No longer a place for purchasing traditional products as such, but nonetheless the heritage of the shop makes it well worth a visit. This pharmacy has been open since 1890 and still contains many remnants of the historic shop to prove it. The old shop fittings are still intact, alongside the old ceramic medicine jars on the shelves. These are ornaments of particular beauty, that complement the aesthetic of the pharmacy itself. Inside you can find many of the commonplace medicines, as well as locally produced skin cosmetics and rose balms.
Marquetry is a craft which is iconic to Granada and can be seen throughout the city. This is the traditional woodwork that emblazons beautiful patterns and motifs into wooden items. A perfect place to pick up a little gift or souvenir in this beautiful fashion is at Artesanias Gonzalez. It is not only a shop selling the authentic product, but it is also a workshop where you can see it being produced. You can find products such as coasters, jewelry boxes, board games, and tables. The shop has been open since 1920 and can be found on Cuesta de Gomérez, 12.
Hopefully, it is clear where we are going with this one. Spain generally is known to have excellent wines, going back to the ancient days of Roman Spain. The warm, sunny climate of Andalucia provides the perfect conditions for vineyard cultivation. As such, the people of Granada know a thing or two when it comes to choosing a good wine. This shop has a fantastic selection of local wines, as well as a number of organic options. They are also a select range of imports from the Americas.
Another place to find locally made marquetry and the associated Taracea, but at this place you can find a broad variety of materials. In the vain of the traditional practice, dating from the 14th century, you can find works of tortoiseshell, pearl, and bone. The artisan at this shop is 80 years old and has been at his craft all his life. His products are something of an heirloom, which may not last as the work is very difficult. You can find it in the Zaidin neighborhood on Calle Santa Rosalía, 20.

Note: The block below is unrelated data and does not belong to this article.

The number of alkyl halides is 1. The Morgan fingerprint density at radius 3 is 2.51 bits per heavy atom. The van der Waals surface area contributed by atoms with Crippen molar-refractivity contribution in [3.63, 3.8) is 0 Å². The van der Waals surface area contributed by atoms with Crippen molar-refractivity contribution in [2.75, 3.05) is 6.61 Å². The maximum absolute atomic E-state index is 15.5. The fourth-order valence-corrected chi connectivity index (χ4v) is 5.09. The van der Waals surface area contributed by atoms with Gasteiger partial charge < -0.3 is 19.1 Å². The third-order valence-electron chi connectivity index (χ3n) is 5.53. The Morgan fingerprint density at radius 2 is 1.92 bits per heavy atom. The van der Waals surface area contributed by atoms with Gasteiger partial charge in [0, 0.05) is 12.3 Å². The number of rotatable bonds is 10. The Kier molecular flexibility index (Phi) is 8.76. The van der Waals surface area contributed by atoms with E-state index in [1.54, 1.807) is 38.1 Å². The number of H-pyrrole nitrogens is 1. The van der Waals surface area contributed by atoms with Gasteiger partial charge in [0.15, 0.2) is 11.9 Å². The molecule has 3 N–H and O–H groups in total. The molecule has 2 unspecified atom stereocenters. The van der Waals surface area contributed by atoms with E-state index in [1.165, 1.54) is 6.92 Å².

Whilst strolling through the ever popular Calle Reyes Catolicos you will find this amazing bookshop. The emphasis is primarily on all things Alhambra, so it is a perfect place for studying up on the majestic palace complex. You can find simple books such as guidebooks for your trip there, as well as deep dives into the history of the place and the Islamic arts. There are also a number of gift items here, such as photo prints and stationery.
One of the culinary highlights for most people who visit the Iberian peninsula is the jamón ibérico. This is the ham that is especially well known throughout Andalucia. At this shop, the many varieties of hams and local meat cuts and deli meats are available for taking home. There are also many deli selections to accompany the main entry, such as preserves and jams. Some local wine varieties can also be found here.